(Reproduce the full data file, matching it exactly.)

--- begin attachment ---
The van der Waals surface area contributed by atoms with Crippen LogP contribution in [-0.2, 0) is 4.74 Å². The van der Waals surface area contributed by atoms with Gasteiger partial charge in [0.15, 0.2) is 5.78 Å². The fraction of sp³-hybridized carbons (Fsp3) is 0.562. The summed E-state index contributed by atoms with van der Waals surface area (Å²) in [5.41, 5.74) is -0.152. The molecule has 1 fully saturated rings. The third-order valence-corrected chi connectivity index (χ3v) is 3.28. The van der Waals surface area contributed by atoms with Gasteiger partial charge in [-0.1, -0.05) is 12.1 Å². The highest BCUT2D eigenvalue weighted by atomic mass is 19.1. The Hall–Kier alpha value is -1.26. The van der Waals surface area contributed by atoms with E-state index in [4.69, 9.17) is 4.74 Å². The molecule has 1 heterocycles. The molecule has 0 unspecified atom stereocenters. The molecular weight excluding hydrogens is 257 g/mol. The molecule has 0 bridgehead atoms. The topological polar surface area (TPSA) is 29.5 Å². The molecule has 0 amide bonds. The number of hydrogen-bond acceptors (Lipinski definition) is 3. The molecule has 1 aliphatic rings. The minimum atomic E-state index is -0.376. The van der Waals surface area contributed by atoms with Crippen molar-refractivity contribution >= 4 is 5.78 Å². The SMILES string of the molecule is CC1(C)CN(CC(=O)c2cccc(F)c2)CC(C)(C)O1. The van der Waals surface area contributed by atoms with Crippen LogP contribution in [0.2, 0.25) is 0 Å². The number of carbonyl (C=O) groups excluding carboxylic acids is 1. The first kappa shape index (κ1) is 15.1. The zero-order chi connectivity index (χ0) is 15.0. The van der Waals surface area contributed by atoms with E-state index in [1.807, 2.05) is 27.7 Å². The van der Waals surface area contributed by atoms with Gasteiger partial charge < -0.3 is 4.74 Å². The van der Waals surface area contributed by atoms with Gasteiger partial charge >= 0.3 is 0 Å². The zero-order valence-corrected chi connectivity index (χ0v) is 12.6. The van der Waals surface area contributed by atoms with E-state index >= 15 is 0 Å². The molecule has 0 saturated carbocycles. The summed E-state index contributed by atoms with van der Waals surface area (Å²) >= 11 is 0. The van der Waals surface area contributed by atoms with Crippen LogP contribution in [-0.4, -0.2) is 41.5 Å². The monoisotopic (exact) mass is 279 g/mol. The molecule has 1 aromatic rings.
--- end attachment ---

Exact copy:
The van der Waals surface area contributed by atoms with Crippen LogP contribution in [-0.2, 0) is 4.74 Å². The van der Waals surface area contributed by atoms with Gasteiger partial charge in [0.15, 0.2) is 5.78 Å². The fraction of sp³-hybridized carbons (Fsp3) is 0.562. The summed E-state index contributed by atoms with van der Waals surface area (Å²) in [5.41, 5.74) is -0.152. The molecule has 1 fully saturated rings. The third-order valence-corrected chi connectivity index (χ3v) is 3.28. The van der Waals surface area contributed by atoms with Gasteiger partial charge in [-0.1, -0.05) is 12.1 Å². The highest BCUT2D eigenvalue weighted by atomic mass is 19.1. The Hall–Kier alpha value is -1.26. The van der Waals surface area contributed by atoms with E-state index in [4.69, 9.17) is 4.74 Å². The molecule has 1 heterocycles. The molecule has 0 unspecified atom stereocenters. The molecular weight excluding hydrogens is 257 g/mol. The molecule has 0 bridgehead atoms. The topological polar surface area (TPSA) is 29.5 Å². The molecule has 0 amide bonds. The number of hydrogen-bond acceptors (Lipinski definition) is 3. The molecule has 1 aliphatic rings. The minimum atomic E-state index is -0.376. The van der Waals surface area contributed by atoms with Crippen molar-refractivity contribution >= 4 is 5.78 Å². The SMILES string of the molecule is CC1(C)CN(CC(=O)c2cccc(F)c2)CC(C)(C)O1. The van der Waals surface area contributed by atoms with Crippen LogP contribution in [0.2, 0.25) is 0 Å². The number of carbonyl (C=O) groups excluding carboxylic acids is 1. The first kappa shape index (κ1) is 15.1. The zero-order chi connectivity index (χ0) is 15.0. The van der Waals surface area contributed by atoms with E-state index in [1.807, 2.05) is 27.7 Å². The van der Waals surface area contributed by atoms with Gasteiger partial charge < -0.3 is 4.74 Å². The van der Waals surface area contributed by atoms with Gasteiger partial charge >= 0.3 is 0 Å². The zero-order valence-corrected chi connectivity index (χ0v) is 12.6. The van der Waals surface area contributed by atoms with E-state index >= 15 is 0 Å². The molecule has 0 saturated carbocycles. The summed E-state index contributed by atoms with van der Waals surface area (Å²) >= 11 is 0. The van der Waals surface area contributed by atoms with Crippen LogP contribution in [-0.4, -0.2) is 41.5 Å². The monoisotopic (exact) mass is 279 g/mol. The molecule has 1 aromatic rings.